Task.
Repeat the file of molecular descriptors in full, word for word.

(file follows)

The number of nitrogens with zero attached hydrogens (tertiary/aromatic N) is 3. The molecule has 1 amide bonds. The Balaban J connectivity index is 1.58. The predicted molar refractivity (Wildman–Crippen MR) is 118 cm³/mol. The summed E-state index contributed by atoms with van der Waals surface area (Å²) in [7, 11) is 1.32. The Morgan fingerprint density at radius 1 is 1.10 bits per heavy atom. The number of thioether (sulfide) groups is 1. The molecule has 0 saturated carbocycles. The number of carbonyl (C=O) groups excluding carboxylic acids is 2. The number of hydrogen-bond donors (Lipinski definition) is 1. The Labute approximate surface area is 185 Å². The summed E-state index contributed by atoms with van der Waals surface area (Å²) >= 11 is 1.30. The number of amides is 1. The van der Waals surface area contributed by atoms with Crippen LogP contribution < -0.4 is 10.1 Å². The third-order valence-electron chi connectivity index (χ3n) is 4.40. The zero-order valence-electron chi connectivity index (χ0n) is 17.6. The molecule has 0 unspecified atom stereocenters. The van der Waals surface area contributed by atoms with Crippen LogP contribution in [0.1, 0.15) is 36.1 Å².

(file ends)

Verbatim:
The number of nitrogens with zero attached hydrogens (tertiary/aromatic N) is 3. The molecule has 1 amide bonds. The Balaban J connectivity index is 1.58. The predicted molar refractivity (Wildman–Crippen MR) is 118 cm³/mol. The summed E-state index contributed by atoms with van der Waals surface area (Å²) in [7, 11) is 1.32. The Morgan fingerprint density at radius 1 is 1.10 bits per heavy atom. The number of thioether (sulfide) groups is 1. The molecule has 0 saturated carbocycles. The number of carbonyl (C=O) groups excluding carboxylic acids is 2. The number of hydrogen-bond donors (Lipinski definition) is 1. The Labute approximate surface area is 185 Å². The summed E-state index contributed by atoms with van der Waals surface area (Å²) >= 11 is 1.30. The number of amides is 1. The van der Waals surface area contributed by atoms with Crippen LogP contribution < -0.4 is 10.1 Å². The third-order valence-electron chi connectivity index (χ3n) is 4.40. The zero-order valence-electron chi connectivity index (χ0n) is 17.6. The molecule has 0 unspecified atom stereocenters. The van der Waals surface area contributed by atoms with Crippen LogP contribution in [0.1, 0.15) is 36.1 Å².